"Is not this house [the Tower of London] as nigh heaven as my own?"

— Sir Thomas More, imprisoned in the Tower and beheaded there in 1535

Raven on Tower Green

A Tower of London raven sitting on a sign showing the dates of famous executions on Tower Green
A Tower of London raven sitting on a sign showing the dates of famous executions on Tower Green | Source

We Must Keep the Ravens...

There is a legend that says the kingdom and the Tower will fall if the six resident ravens ever leave the fortress. Just to be on the safe side, they are looked after very carefully and one of the posts in the Tower of London is that of Ravenmaster.

John Flamsteed, the king's astronomer, complained that the ravens impeded the work of his observatory in the White Tower. Charles II dismissed his complaints and is said to have been the first monarch to insist that the ravens of the Tower should be protected.

To keep the ravens at home in the Tower, they have one wing clipped. This isn't a foolproof system, though, and sometimes they go missing. Just as bad, some of them are miscreants who have to be fired. One was dismissed for eating television aerials and another was last seen outside an East End pub.

Just to make sure the number of ravens never falls below the required number, there are seven ravens - in other words the necessary six plus a spare. Their lodgings are to be found next to the Wakefield Tower.

You might think they are perfectly safe and accustomed to visitors. In fact, they can and do bite if people get too close - don't forget they can't escape a perceived threat by flying away. For this reason, visitors are warned not to approach them nor to try to feed them.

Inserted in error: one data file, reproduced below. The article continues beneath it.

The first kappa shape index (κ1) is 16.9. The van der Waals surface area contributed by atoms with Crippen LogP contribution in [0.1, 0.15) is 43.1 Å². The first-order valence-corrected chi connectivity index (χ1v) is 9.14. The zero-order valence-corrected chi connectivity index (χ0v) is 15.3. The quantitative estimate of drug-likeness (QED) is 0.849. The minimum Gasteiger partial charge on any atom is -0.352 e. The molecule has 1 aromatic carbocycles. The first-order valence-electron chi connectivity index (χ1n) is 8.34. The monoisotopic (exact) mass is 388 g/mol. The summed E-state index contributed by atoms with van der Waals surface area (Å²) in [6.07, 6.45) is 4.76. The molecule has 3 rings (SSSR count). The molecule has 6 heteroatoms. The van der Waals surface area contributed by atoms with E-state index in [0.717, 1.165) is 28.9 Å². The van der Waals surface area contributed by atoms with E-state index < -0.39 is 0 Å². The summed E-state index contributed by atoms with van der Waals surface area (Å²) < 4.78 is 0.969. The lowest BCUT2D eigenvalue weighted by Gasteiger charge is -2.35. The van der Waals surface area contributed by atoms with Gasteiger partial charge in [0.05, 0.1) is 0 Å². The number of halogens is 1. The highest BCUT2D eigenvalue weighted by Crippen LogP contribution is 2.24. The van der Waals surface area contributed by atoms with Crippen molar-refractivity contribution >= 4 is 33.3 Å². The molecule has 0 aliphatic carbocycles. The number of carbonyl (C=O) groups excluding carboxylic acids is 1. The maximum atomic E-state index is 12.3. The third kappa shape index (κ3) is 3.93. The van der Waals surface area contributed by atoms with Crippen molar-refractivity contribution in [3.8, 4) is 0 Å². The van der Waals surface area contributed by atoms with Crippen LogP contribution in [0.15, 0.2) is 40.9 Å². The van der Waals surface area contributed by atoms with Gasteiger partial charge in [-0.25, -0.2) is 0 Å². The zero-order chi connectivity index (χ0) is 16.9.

The Two Princes in the Tower

The Two Princes in the Tower who King Richard III was accused of murdering
The Two Princes in the Tower who King Richard III was accused of murdering | Source

King Richard III and the Tower of London - Was Richard a Ruthless Murderer?

Was King Richard III a bloodstained murderer or the victim of Tudor black propaganda to justify Henry VII (formerly Henry Tudor) seizing the throne?

If you've read Shakespeare's Richard III, you will know that he is supposed to have drowned his brother, the Duke of Clarence, in a butt of Malmsey wine. Unfortunately, it appears Richard had no alibi because, not only was he in the Tower of London at the time of the murder, he also benefited from the death.

The most heinous of Richard's alleged crimes is the murder of his young nephews, now known as 'the Princes in the Tower'. Their father and Richard's brother, King Edward IV died April 1483 leaving his 12-year-old son as his successor to the throne. Richard declared himself protector of the realm until the boy came of age.

At that time, the coronation procession set out from the Tower to Westminster Abbey so the two young brothers stayed there, it was supposed, in the Royal Apartments. Just three months later, however, it was Richard who was crowned king, not his nephew. The two boys seem to have mysteriously disappeared, it was said.